Fresh protests in Syria have led to the death of at least four anti-government demonstrators in the southern town of Deraa, the focal point of unrest against the regime of President Bashar al-Assad.

Other reports claim seven people were killed in Deraa.

Many more protesters were wounded when state security forces fired upon a pro-democracy rally attended by thousands of people after Friday prayers.

Protests were reported in other cities across Syria, despite Assad’s decision to make some concessions, including the replace of the government with a new cabinet, the firing of two of governors, and the granting of citizenship to thousands of formerly stateless Kurds.

An activist told Agence France Presse that people who left three mosques marched into Deraa’s central square but were confronted security forces dressed in civilian clothing who subsequently fired tear gas to disperse them. In exchange, the protesters threw rocks at the police, igniting a violent clash.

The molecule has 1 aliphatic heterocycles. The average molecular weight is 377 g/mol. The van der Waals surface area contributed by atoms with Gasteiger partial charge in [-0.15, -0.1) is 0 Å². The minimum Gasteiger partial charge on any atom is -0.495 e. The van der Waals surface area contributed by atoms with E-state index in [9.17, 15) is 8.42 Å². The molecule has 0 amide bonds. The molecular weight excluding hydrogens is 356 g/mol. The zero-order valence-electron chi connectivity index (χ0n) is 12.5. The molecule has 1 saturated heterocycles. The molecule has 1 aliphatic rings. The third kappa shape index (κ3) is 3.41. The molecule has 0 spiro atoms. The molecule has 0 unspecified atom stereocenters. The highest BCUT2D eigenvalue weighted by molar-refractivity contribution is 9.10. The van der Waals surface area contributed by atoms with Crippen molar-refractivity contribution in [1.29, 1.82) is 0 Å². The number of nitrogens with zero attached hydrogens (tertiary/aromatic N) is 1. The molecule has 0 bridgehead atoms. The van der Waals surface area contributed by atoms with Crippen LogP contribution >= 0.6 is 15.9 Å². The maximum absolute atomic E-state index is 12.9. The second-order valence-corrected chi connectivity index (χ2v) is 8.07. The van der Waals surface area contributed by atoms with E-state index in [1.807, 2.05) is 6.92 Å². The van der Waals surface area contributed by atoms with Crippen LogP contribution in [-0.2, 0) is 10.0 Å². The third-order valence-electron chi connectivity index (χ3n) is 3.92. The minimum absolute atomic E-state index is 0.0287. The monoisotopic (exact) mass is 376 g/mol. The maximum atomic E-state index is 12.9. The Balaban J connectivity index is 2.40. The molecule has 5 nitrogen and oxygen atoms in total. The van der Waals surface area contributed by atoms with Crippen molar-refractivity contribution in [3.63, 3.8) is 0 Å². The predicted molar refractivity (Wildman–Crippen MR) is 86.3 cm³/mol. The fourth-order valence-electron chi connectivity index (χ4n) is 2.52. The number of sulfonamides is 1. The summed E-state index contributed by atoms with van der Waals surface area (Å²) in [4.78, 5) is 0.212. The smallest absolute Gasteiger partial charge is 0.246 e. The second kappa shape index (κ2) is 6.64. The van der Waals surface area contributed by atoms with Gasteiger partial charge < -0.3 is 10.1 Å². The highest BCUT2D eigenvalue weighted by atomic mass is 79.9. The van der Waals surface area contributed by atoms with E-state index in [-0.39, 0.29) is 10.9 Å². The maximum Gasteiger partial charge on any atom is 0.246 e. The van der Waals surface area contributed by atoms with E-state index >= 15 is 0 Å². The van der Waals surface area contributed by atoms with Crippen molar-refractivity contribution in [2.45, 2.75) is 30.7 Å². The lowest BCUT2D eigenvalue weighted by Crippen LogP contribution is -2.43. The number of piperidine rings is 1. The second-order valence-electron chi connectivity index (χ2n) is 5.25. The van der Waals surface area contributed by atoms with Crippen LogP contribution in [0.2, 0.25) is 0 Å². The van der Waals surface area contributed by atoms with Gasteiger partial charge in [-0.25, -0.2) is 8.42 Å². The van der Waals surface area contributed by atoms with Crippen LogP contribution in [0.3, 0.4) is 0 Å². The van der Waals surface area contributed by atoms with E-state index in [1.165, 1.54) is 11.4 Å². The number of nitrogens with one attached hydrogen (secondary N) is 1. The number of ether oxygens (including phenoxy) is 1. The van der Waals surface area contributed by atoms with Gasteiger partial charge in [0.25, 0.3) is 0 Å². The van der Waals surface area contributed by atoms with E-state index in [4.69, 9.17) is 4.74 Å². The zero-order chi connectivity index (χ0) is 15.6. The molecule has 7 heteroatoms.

In contrast, the state controlled news service claimed that saboteurs and conspirators opened fire on residents and security forces.

Media reports also allege that Duma, a suburb of Damascus and the scene of previous riots and deaths of protesters, has been sealed off by security forces.

A correspondent for Al Jazeera commented: It's a new situation in Syria. We saw thousands of people taking to the streets after Friday prayers, from all walks of life. Young and old, professionals and not professionals, educated, not educated, there were some Islamists, some nationalists. The chanting that was unifying them was a chant for freedom and dignity.

Despite some progress on reforms by Assad, protesters clearly are not impressed by the pace of changes.

Damascus-based activist Mazen Darwish told Al Jazeera: It's not about this problem or that problem. It's about transforming Syria from dictatorship to democracy. To change the constitution, open up political life, to have free press and political parties and lift the emergency law.